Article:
Scrupe Headshot

Mara Adamitz Scrupe is a poet and visual artist; she is the author of five poetry collections, BEAST, (winner, 2014 Stevens Manuscript Prize (NFSPS Press, 2014), Sky Pilot (Finishing Line Press, 2012), Magnalia, (2018 Eyewear Press Chapbook Competition) and a daughter’s aubade/ sailing out from Sognefjord (winner, Fledge Poetry Chapbook Competition, Middle Creek Press, 2019). Most recently she is the winner of the 2018 Grindstone Literary International Poetry Competition, and the Brighthorse Press Poetry Book Prize for her manuscript in the bare bones house of was which will be published in late 2019. Her poems have appeared in The London Magazine, Comstock Review, Off the Coast, Narrative Magazine, The Cincinnati Review, Bare Fiction, Matador Review, Ruminate, Crosswinds Review, Crab Creek Review and Sentinel Quarterly Literary Review (UK), among others. She has won or been shortlisted for numerous literary awards including Fish Poetry Prize, BigCi Environmental Writing Fellowship (Australia), Aesthetica Creative Writing Award (UK), Erbacce Poetry Prize, The Plough Poetry Prize, Ron Pretty Poetry Prize (Australia), Periplum Book Award (Plymouth University, UK), Sentinel Quarterly Book Award (London), Stiwdio Maelor Poetry Prize (UK), Cornwall Poetry Festival Competition (UK), University of Canberra Vice-Chancellor’s Poetry Award (Australia), and the National Poetry Society Competition (UK).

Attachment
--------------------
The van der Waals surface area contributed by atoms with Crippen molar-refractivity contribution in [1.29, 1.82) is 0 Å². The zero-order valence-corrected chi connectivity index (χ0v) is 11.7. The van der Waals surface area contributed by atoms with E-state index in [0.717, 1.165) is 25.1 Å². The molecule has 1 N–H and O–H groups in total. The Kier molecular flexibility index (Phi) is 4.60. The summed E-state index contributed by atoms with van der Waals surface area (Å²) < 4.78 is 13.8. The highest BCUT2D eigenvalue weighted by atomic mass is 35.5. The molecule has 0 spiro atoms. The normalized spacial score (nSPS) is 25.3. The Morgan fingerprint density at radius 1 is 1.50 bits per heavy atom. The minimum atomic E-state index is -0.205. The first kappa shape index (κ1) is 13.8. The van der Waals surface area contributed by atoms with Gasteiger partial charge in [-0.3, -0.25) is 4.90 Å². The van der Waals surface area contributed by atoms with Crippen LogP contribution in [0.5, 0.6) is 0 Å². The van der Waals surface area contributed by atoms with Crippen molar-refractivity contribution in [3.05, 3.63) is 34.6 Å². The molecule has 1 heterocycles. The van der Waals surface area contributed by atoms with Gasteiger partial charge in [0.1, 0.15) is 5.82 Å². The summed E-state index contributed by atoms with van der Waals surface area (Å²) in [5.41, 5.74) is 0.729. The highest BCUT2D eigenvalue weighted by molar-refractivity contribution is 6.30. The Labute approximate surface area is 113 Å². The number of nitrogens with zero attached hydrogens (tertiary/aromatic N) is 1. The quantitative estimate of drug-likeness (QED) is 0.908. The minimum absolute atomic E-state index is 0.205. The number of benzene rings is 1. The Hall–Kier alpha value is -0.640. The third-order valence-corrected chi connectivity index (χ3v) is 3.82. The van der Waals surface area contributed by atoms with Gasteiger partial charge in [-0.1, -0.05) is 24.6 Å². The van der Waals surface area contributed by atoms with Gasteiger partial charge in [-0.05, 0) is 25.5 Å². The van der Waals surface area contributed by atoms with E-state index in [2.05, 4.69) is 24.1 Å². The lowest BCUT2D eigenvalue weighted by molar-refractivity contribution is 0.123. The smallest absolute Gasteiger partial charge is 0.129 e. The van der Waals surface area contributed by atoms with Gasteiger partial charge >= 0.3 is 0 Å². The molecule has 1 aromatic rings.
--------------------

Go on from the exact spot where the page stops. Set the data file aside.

About her shortlisted poem she said: "Excision, a portion of a longer poem, was composed almost in its entirety during a biopsy I underwent for a possible malignant breast tumor. This occurred in the midst of several other medical crises that had emerged during a particularly harrowing period. Happily, the results were negative. But the experience caused me to rethink many aspects of my life, past, present and future.”


Faith Shearin's books of poetry include: The Owl Question (May Swenson Award), Telling the Bees (SFA University Press), Orpheus, Turning (Dogfish Poetry Prize), and Darwin's Daughter (SFA University Press). Shearin has been the recipient of awards from Yaddo, The National Endowment for the Arts, and The Fine Arts Work Center in Provincetown. Recent work has been read aloud on The Writer's Almanac and included in American Life in Poetry. 

She said: "The poem I Will Not began in my notebook just after my husband died of a heart attack while on a business trip this past November. I was listing the things I found too painful to write about, the images that continued to trouble me, and these early fragments became one of the first poems I was able to fashion from the sharpness of my grief."


Michael Swan works in English language teaching and applied linguistics. He has been writing poetry for many years, and clings to the belief that it is possible to write good poetry that is neither difficult nor boring. His poems have been published widely, and have won a number of prizes. His first full collection, When They Come For You, was published by Frogmore Press in 2003; his second, The Shapes of Things, was published by Oversteps Books in 2011.